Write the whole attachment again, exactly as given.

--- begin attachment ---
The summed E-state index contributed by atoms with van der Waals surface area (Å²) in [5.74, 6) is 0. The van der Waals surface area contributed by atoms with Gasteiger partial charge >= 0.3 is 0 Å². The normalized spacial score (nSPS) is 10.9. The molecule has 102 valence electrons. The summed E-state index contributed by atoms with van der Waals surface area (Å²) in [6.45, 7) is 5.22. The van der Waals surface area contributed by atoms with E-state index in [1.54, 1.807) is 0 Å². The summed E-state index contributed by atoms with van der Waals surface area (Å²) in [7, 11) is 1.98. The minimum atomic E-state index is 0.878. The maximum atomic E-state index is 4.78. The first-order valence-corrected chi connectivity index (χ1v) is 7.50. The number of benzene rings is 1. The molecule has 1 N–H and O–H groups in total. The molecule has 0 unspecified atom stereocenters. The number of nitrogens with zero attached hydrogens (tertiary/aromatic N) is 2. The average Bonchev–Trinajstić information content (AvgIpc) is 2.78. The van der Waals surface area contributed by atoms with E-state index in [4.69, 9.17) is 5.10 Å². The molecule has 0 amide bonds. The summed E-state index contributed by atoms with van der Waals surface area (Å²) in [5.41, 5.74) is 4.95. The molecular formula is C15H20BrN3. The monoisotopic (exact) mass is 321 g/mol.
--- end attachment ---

The summed E-state index contributed by atoms with van der Waals surface area (Å²) in [5.74, 6) is 0. The van der Waals surface area contributed by atoms with Gasteiger partial charge >= 0.3 is 0 Å². The normalized spacial score (nSPS) is 10.9. The molecule has 102 valence electrons. The summed E-state index contributed by atoms with van der Waals surface area (Å²) in [6.45, 7) is 5.22. The van der Waals surface area contributed by atoms with E-state index in [1.54, 1.807) is 0 Å². The summed E-state index contributed by atoms with van der Waals surface area (Å²) in [7, 11) is 1.98. The minimum atomic E-state index is 0.878. The maximum atomic E-state index is 4.78. The first-order valence-corrected chi connectivity index (χ1v) is 7.50. The number of benzene rings is 1. The molecule has 1 N–H and O–H groups in total. The molecule has 0 unspecified atom stereocenters. The number of nitrogens with zero attached hydrogens (tertiary/aromatic N) is 2. The average Bonchev–Trinajstić information content (AvgIpc) is 2.78. The van der Waals surface area contributed by atoms with E-state index in [4.69, 9.17) is 5.10 Å². The molecule has 0 amide bonds. The summed E-state index contributed by atoms with van der Waals surface area (Å²) in [5.41, 5.74) is 4.95. The molecular formula is C15H20BrN3. The monoisotopic (exact) mass is 321 g/mol.